When shopping for motor oil, you may have noticed that most motor oil bottles come with an API rating. Let’s talk about what an API rating is and how it can help you find the best motor oil for your vehicle.
What Is An API Rating?
There’s an organization called the American Petroleum Institute. Their purpose is to thoroughly evaluate every blend of motor oil before it hits the market. The oil manufacturer will have developed the blend for a specific rating. API will determine if the oil meets their criteria for the rating. If it does, the manufacturer is allowed to put the API rating on the label.
The Standards The American Petroleum Institute Uses
The organization borrows its standards from the International Lubricant Standardization and Approval Committee (ILSAC). The committee is spearheaded by U.S. and Japanese automobile manufacturers. ILSAC has quite high standards. For instance:
- The motor oil must meet stringent requirements for:
- Phosphorus content
- Low temperature operation
- High temperature deposits
- Foam control
- The motor oil must contribute to:
- Improved fuel economy
- Improved volatility
- Deposit control
- Reduced oil consumption rates
- The motor oil must provide enough viscosity over its service life
- The motor oil must contain additives that won’t degrade over its service life
- The motor oil must:
- Provide high temperature deposit protection for pistons and turbochargers
- Be compatible with the emission control system
- Be compatible with all the seals within the engine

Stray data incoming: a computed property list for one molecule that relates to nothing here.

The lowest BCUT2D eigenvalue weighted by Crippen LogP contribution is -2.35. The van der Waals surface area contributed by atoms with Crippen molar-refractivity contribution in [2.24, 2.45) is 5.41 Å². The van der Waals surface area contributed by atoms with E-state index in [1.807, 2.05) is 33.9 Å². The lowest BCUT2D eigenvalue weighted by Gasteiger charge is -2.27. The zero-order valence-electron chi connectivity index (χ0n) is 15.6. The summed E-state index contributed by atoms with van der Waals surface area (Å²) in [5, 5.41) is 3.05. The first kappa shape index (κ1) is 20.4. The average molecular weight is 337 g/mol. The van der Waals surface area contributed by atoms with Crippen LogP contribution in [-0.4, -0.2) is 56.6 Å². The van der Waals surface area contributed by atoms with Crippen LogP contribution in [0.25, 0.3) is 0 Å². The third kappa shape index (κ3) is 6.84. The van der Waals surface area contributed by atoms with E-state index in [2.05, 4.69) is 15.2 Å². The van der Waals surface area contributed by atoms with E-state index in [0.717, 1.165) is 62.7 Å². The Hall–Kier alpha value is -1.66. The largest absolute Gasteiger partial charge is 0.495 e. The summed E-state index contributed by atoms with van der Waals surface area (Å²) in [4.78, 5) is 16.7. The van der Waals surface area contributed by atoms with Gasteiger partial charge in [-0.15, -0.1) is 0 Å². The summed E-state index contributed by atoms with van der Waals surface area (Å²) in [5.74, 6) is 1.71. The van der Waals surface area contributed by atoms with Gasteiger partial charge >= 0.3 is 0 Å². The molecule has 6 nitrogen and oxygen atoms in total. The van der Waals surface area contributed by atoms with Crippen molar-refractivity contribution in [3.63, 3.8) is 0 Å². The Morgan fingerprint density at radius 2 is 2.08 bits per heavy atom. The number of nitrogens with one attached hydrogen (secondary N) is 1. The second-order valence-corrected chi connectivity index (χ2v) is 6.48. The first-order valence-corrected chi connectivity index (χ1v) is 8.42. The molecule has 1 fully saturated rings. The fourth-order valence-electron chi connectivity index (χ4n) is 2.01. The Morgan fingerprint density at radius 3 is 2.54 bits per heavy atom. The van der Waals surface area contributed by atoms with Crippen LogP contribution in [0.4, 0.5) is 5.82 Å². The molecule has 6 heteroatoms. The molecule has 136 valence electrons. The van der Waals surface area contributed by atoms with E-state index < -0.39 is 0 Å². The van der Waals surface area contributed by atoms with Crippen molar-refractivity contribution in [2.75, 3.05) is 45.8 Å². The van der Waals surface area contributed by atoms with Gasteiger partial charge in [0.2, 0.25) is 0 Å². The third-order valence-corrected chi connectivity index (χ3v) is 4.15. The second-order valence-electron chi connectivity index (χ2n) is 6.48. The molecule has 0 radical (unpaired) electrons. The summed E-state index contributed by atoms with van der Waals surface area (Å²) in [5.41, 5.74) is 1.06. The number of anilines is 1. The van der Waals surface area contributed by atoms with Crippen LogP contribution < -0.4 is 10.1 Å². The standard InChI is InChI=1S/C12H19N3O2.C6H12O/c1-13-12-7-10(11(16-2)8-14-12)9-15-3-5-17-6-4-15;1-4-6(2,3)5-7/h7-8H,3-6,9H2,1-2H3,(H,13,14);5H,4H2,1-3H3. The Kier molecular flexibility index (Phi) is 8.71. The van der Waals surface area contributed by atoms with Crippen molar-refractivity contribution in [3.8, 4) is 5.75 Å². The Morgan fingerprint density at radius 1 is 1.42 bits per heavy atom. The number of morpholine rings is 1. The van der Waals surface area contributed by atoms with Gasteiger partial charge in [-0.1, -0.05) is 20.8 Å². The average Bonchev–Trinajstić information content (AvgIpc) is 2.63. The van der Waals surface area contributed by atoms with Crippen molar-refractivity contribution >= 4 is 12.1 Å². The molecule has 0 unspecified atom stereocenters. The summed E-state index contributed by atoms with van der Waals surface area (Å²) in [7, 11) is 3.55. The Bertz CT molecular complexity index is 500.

- Provide protection for engines operating on ethanol-containing fuels up to E85
The American Petroleum Institute evaluates each blend of motor oil to see if it meets all the standards set above. If the blend passes all the tests, then it gets a seal of approval on the label with an API rating.
It’s a good idea to always use motor oil with the correct API rating. That way, you’ll be sure that the motor oil will provide the protection and viscosity your engine needs. The one-size-fits-all approach doesn’t work with motor oil. There are many different blends of motor oil. Some blends work better with older engines. Some blends work better with newer engines. Some blends are only for diesel engines. Some blends are only for gasoline engines. You get the idea.
Finding The Right API Rated Motor Oil For Your Application
Shopping for motor oil involves reading labels. The trick is to know what to look for. First, you want to find motor oil that’s suited to the fuel you use: gasoline or diesel. There’s an easy way to find out.
- An API rating that starts with the letter “S” indicates that the oil is for gasoline engines
- An API rating that starts with the letter “C” means that the oil is for diesel engines
Next, find the right API rating for your vehicle. The newer your vehicle, the more important it is to use the most current API rated oil. It’s because the most current API rated motor oil blends are formulated for the most modern engines. Motor oil evolves alongside engines. More modern engines need oil with:
- Better viscosity
- Better protection
- Better compatibility with the new and improved parts
If you have an older engine, it can’t hurt to use the most current API rated oil. The opposite isn’t true, though. If you have a newer engine, you can only use the most current API rated oil. If you use older API rated oil, the oil may not meet your engine’s demands. This guide has a list of the most current API ratings.
Do you have any questions about API motor oil ratings? You can contact us. We’ll be happy to answer your questions.